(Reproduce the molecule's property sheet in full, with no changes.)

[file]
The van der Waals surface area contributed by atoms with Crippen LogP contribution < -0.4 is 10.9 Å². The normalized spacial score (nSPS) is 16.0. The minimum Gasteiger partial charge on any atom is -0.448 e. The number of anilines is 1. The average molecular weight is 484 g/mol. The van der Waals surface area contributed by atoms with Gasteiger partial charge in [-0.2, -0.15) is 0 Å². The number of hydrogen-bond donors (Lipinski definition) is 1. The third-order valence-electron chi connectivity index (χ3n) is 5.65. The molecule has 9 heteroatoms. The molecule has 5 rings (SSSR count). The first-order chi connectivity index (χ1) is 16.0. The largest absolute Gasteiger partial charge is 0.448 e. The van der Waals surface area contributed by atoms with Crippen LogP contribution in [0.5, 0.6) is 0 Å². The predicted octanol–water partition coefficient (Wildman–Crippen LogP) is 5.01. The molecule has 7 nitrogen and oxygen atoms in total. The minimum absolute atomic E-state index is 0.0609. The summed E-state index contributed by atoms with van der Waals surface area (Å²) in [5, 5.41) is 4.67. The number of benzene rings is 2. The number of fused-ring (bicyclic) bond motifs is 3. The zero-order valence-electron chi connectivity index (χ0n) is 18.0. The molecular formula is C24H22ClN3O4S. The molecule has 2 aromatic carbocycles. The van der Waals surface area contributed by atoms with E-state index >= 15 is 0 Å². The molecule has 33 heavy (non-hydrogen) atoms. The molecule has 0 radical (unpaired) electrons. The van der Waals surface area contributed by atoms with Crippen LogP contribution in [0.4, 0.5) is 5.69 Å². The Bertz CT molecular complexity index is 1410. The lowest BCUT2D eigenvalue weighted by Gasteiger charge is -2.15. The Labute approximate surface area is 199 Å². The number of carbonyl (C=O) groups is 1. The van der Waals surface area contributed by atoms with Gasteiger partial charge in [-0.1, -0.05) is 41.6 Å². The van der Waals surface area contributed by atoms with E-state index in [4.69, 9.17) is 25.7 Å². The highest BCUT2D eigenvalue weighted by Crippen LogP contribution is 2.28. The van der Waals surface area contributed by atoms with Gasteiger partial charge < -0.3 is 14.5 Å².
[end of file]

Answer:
The van der Waals surface area contributed by atoms with Crippen LogP contribution < -0.4 is 10.9 Å². The normalized spacial score (nSPS) is 16.0. The minimum Gasteiger partial charge on any atom is -0.448 e. The number of anilines is 1. The average molecular weight is 484 g/mol. The van der Waals surface area contributed by atoms with Gasteiger partial charge in [-0.2, -0.15) is 0 Å². The number of hydrogen-bond donors (Lipinski definition) is 1. The third-order valence-electron chi connectivity index (χ3n) is 5.65. The molecule has 9 heteroatoms. The molecule has 5 rings (SSSR count). The first-order chi connectivity index (χ1) is 16.0. The largest absolute Gasteiger partial charge is 0.448 e. The van der Waals surface area contributed by atoms with Crippen LogP contribution in [0.5, 0.6) is 0 Å². The predicted octanol–water partition coefficient (Wildman–Crippen LogP) is 5.01. The molecule has 7 nitrogen and oxygen atoms in total. The minimum absolute atomic E-state index is 0.0609. The summed E-state index contributed by atoms with van der Waals surface area (Å²) in [5, 5.41) is 4.67. The number of benzene rings is 2. The number of fused-ring (bicyclic) bond motifs is 3. The zero-order valence-electron chi connectivity index (χ0n) is 18.0. The molecular formula is C24H22ClN3O4S. The molecule has 2 aromatic carbocycles. The van der Waals surface area contributed by atoms with E-state index >= 15 is 0 Å². The molecule has 33 heavy (non-hydrogen) atoms. The molecule has 0 radical (unpaired) electrons. The van der Waals surface area contributed by atoms with Crippen LogP contribution in [0.4, 0.5) is 5.69 Å². The Bertz CT molecular complexity index is 1410. The lowest BCUT2D eigenvalue weighted by Gasteiger charge is -2.15. The Labute approximate surface area is 199 Å². The number of carbonyl (C=O) groups is 1. The van der Waals surface area contributed by atoms with Gasteiger partial charge in [-0.1, -0.05) is 41.6 Å². The van der Waals surface area contributed by atoms with E-state index in [4.69, 9.17) is 25.7 Å². The highest BCUT2D eigenvalue weighted by Crippen LogP contribution is 2.28. The van der Waals surface area contributed by atoms with Gasteiger partial charge < -0.3 is 14.5 Å².